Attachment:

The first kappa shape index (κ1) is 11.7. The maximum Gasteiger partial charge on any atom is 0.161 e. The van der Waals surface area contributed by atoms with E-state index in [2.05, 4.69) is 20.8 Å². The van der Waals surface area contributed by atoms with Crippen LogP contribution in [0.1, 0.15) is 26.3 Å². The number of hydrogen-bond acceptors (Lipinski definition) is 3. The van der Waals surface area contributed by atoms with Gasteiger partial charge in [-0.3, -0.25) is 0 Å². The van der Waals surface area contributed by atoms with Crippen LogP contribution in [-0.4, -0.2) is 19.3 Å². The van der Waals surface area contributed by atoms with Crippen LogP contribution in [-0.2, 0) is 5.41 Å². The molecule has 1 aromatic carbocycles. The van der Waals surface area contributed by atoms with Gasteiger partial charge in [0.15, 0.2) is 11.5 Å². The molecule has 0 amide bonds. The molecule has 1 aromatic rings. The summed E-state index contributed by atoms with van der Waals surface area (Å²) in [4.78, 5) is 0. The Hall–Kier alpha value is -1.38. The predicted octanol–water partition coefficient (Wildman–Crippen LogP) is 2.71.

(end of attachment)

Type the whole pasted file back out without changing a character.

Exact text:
The first kappa shape index (κ1) is 11.7. The maximum Gasteiger partial charge on any atom is 0.161 e. The van der Waals surface area contributed by atoms with E-state index in [2.05, 4.69) is 20.8 Å². The van der Waals surface area contributed by atoms with Crippen LogP contribution in [0.1, 0.15) is 26.3 Å². The number of hydrogen-bond acceptors (Lipinski definition) is 3. The van der Waals surface area contributed by atoms with Gasteiger partial charge in [-0.3, -0.25) is 0 Å². The van der Waals surface area contributed by atoms with Crippen LogP contribution in [-0.4, -0.2) is 19.3 Å². The van der Waals surface area contributed by atoms with Crippen LogP contribution in [-0.2, 0) is 5.41 Å². The molecule has 1 aromatic carbocycles. The van der Waals surface area contributed by atoms with Gasteiger partial charge in [0.15, 0.2) is 11.5 Å². The molecule has 0 amide bonds. The molecule has 1 aromatic rings. The summed E-state index contributed by atoms with van der Waals surface area (Å²) in [4.78, 5) is 0. The Hall–Kier alpha value is -1.38. The predicted octanol–water partition coefficient (Wildman–Crippen LogP) is 2.71.